After a short photo op on the pier we topped up our tanks and took a few photos in front of the giant Wabamun dragonfly that greets people heading into Wabamun.
After Wabamun we turned our wheels west and started eating up the Yellowhead. We rolled into Edson AB and with the clouds darkening to the west we stopped to don our rain gear. This proved a good idea as there was a deluge of rain between Edson and Hinton. Hinton is the last stop on the Yellowhead before the Japser National Park. We agreed to top up our tanks and provision ourselves with mix, beef jerky and pistachios for the evening’s camp. We still had not decided where we were going to camp, if it was the park or on the BC side. It turns out that I had inadvertently made that decision for us by forgetting my park pass at home. Since we are both a little cheap we drove through the park and into BC where we called it a day at the Mount Robson Park. The Robson Meadows Campground was a great place and the park attendant was a nice Australian girl that informed us of the province wide fire ban. No camp fires anywhere in the province she said. This was a serious blow to our evening’s plans of rum around the campfire. So we did without the fire and drank the rum anyway. We enjoyed our first boil in bag meals. I went for the Pad Thai and Whitey went with the Texas BBQ Chicken with Beans. I rated the Pad Thai thumbs up while Whitey gave his boil in bag a mediocre “meh” rating. Whitey had been nice enough to get some ice at the store across the highway and we made the best of the situation by trying out some lighting techniques I had been playing with recently while we polished off our first bottle of rum.
With a cup of coffee in the coffee press / jet boil to clear the cloud the rum left behind we took down camp, packed up the bikes and hit the road towards the interior of BC. After a gas and breakfast stop we decided on our first detour of the trip. The St. Mary’s Lookout Forest Service Road at Thunder River.
It was a steep windy trail with deep water bars that had Whitey dragging his Strom’s skid plate across the top of the water bars. He really put a beating on it. Deciding that discretion was the better part of valour and that we didn’t want to trash our bikes on the first full day of the trip we decided to head back down the trail and soak our feet in the Thunder River. We chatted with some other tourists and had a beef jerky break before heading west again. I had managed to drop the bike when we were turning around but thanks to the SW-Motec crash bars I had no worries and we carried on without even a scratch on the paint.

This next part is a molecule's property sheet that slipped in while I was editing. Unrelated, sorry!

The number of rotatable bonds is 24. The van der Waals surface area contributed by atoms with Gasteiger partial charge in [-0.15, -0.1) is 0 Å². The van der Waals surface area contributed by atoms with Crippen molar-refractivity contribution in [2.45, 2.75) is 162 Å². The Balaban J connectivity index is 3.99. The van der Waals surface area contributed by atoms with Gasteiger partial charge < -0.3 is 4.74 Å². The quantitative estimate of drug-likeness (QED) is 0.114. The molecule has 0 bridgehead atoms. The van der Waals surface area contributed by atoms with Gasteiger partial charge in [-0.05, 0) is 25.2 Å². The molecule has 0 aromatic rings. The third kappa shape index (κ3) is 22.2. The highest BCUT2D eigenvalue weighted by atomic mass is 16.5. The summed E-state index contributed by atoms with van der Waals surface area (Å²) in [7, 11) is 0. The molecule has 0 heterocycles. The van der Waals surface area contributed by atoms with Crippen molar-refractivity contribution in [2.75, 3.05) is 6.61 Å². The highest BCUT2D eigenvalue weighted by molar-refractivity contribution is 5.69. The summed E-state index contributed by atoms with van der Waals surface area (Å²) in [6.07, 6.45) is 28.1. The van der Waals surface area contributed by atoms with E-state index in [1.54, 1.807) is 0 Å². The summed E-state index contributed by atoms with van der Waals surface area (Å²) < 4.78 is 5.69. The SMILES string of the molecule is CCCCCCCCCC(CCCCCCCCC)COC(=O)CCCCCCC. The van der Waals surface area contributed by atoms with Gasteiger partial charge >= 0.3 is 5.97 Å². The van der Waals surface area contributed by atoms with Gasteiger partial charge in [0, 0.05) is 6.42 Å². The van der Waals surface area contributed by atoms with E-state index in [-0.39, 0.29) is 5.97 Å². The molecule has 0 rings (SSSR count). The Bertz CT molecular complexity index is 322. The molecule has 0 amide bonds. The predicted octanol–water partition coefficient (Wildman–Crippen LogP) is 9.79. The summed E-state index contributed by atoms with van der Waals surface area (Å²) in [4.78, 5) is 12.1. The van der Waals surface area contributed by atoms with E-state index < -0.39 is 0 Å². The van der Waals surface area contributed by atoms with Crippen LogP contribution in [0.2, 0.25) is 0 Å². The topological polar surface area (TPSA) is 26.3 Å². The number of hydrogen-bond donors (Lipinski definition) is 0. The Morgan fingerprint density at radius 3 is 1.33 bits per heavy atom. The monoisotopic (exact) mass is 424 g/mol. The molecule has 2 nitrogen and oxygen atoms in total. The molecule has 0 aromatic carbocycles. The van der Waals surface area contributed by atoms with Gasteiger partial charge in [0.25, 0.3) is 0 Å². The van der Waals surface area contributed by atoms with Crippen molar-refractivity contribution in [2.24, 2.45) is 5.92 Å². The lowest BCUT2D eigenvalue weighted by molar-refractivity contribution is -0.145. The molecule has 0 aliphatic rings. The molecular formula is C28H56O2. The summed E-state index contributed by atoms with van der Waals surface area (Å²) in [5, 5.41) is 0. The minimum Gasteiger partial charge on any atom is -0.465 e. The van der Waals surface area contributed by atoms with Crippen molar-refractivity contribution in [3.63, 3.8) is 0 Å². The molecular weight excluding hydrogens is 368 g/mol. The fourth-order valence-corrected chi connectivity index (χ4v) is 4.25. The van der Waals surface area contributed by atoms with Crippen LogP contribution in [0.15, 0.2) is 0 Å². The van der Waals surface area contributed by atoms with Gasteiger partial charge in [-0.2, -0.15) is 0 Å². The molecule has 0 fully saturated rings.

Next up on the tour was a stretch of slab as we made our way towards 100 mile house. We detoured at Horse Lake to take a twistier section of the road. The horse lake road started off with a bit of a drag, construction, we were quickly past it though on onto fresh slab. What a treat. Whitey and I tore up the road figuratively speaking and made for 100 Mile House hot and sweaty from the heat wave but with ear to ear grins. We provisioned for the evening with a bottle of Appleton’s, mix, beef jerky and some spitz and pistachios. We took off north looking for a campground near a lake so we could go for a swim to cool off.
One of the camp grounds at the north end of Lac La Hache fit the bill and we pulled in to a shady spot with electricity. To make it even better, we found the store sold both ice and ice cream. We took advantage of both. In the heat we found the ice was melting faster than we could use it in drinks and we were forced to buy a second bag of ice as we had also decided to try out a 1.14 L bottle of rum rather than the standard 750 ml bottle. This turned out to be a bit of a stretch and the decision to return to the 750 ml bottle was unanimous.
Either way you look at it though we had ridden another day and drank another bottle of rum. We were buddies on the road together making decisions seemingly with one mind. It is rare in my experience to have life be so good.